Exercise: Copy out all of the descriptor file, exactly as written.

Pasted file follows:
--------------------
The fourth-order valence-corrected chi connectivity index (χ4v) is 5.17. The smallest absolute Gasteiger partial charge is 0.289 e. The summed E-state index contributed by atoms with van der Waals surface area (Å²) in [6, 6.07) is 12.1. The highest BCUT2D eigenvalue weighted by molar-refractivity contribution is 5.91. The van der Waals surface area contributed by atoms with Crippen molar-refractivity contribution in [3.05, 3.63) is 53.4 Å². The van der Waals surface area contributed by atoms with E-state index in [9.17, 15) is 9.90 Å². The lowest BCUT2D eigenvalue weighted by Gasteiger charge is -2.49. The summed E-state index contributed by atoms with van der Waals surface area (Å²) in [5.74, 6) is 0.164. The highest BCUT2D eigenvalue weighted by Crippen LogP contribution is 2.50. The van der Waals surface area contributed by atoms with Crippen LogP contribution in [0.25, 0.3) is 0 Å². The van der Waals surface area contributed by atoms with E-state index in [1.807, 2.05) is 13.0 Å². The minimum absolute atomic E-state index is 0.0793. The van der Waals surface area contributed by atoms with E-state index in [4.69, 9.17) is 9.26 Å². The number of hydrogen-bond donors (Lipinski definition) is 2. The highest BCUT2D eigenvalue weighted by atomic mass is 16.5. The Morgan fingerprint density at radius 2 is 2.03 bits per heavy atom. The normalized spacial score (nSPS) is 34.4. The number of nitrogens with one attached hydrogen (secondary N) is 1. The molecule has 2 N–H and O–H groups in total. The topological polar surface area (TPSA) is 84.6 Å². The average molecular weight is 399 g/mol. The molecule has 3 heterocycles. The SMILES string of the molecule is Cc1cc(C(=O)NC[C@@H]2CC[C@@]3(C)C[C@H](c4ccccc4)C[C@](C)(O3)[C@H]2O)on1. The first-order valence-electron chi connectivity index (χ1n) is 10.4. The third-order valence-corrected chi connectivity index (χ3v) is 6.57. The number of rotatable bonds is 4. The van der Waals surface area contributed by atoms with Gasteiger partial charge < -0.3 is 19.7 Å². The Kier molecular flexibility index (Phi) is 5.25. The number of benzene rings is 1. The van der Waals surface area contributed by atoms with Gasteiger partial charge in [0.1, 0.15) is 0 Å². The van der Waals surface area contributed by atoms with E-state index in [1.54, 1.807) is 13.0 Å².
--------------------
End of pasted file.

The fourth-order valence-corrected chi connectivity index (χ4v) is 5.17. The smallest absolute Gasteiger partial charge is 0.289 e. The summed E-state index contributed by atoms with van der Waals surface area (Å²) in [6, 6.07) is 12.1. The highest BCUT2D eigenvalue weighted by molar-refractivity contribution is 5.91. The van der Waals surface area contributed by atoms with Crippen molar-refractivity contribution in [3.05, 3.63) is 53.4 Å². The van der Waals surface area contributed by atoms with E-state index in [9.17, 15) is 9.90 Å². The lowest BCUT2D eigenvalue weighted by Gasteiger charge is -2.49. The summed E-state index contributed by atoms with van der Waals surface area (Å²) in [5.74, 6) is 0.164. The highest BCUT2D eigenvalue weighted by Crippen LogP contribution is 2.50. The van der Waals surface area contributed by atoms with Crippen LogP contribution in [0.25, 0.3) is 0 Å². The van der Waals surface area contributed by atoms with E-state index in [1.807, 2.05) is 13.0 Å². The minimum absolute atomic E-state index is 0.0793. The van der Waals surface area contributed by atoms with E-state index in [4.69, 9.17) is 9.26 Å². The number of hydrogen-bond donors (Lipinski definition) is 2. The highest BCUT2D eigenvalue weighted by atomic mass is 16.5. The Morgan fingerprint density at radius 2 is 2.03 bits per heavy atom. The normalized spacial score (nSPS) is 34.4. The number of nitrogens with one attached hydrogen (secondary N) is 1. The molecule has 2 N–H and O–H groups in total. The topological polar surface area (TPSA) is 84.6 Å². The average molecular weight is 399 g/mol. The molecule has 3 heterocycles. The SMILES string of the molecule is Cc1cc(C(=O)NC[C@@H]2CC[C@@]3(C)C[C@H](c4ccccc4)C[C@](C)(O3)[C@H]2O)on1. The first-order valence-electron chi connectivity index (χ1n) is 10.4. The third-order valence-corrected chi connectivity index (χ3v) is 6.57. The number of rotatable bonds is 4. The van der Waals surface area contributed by atoms with Gasteiger partial charge < -0.3 is 19.7 Å². The Kier molecular flexibility index (Phi) is 5.25. The number of benzene rings is 1. The van der Waals surface area contributed by atoms with Gasteiger partial charge in [0.1, 0.15) is 0 Å². The van der Waals surface area contributed by atoms with E-state index in [1.54, 1.807) is 13.0 Å².